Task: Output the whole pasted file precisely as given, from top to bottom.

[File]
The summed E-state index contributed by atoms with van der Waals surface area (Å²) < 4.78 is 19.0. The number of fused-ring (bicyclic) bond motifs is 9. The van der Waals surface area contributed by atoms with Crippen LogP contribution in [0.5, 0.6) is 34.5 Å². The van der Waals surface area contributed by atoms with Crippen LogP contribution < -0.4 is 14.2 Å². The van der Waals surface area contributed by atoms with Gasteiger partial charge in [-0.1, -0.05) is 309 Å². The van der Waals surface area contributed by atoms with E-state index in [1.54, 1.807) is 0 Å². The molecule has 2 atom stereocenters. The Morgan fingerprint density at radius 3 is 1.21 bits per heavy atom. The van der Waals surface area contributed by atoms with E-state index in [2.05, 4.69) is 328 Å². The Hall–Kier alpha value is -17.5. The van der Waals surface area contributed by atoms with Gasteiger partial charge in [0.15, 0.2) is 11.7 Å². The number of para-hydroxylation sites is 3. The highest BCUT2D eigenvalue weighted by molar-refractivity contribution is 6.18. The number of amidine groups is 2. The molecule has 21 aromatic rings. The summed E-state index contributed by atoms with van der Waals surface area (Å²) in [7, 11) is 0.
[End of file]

The summed E-state index contributed by atoms with van der Waals surface area (Å²) < 4.78 is 19.0. The number of fused-ring (bicyclic) bond motifs is 9. The van der Waals surface area contributed by atoms with Crippen LogP contribution in [0.5, 0.6) is 34.5 Å². The van der Waals surface area contributed by atoms with Crippen LogP contribution < -0.4 is 14.2 Å². The van der Waals surface area contributed by atoms with Gasteiger partial charge in [-0.1, -0.05) is 309 Å². The van der Waals surface area contributed by atoms with E-state index in [1.54, 1.807) is 0 Å². The molecule has 2 atom stereocenters. The Morgan fingerprint density at radius 3 is 1.21 bits per heavy atom. The van der Waals surface area contributed by atoms with E-state index in [2.05, 4.69) is 328 Å². The Hall–Kier alpha value is -17.5. The van der Waals surface area contributed by atoms with Gasteiger partial charge in [0.15, 0.2) is 11.7 Å². The number of para-hydroxylation sites is 3. The highest BCUT2D eigenvalue weighted by molar-refractivity contribution is 6.18. The number of amidine groups is 2. The molecule has 21 aromatic rings. The summed E-state index contributed by atoms with van der Waals surface area (Å²) in [7, 11) is 0.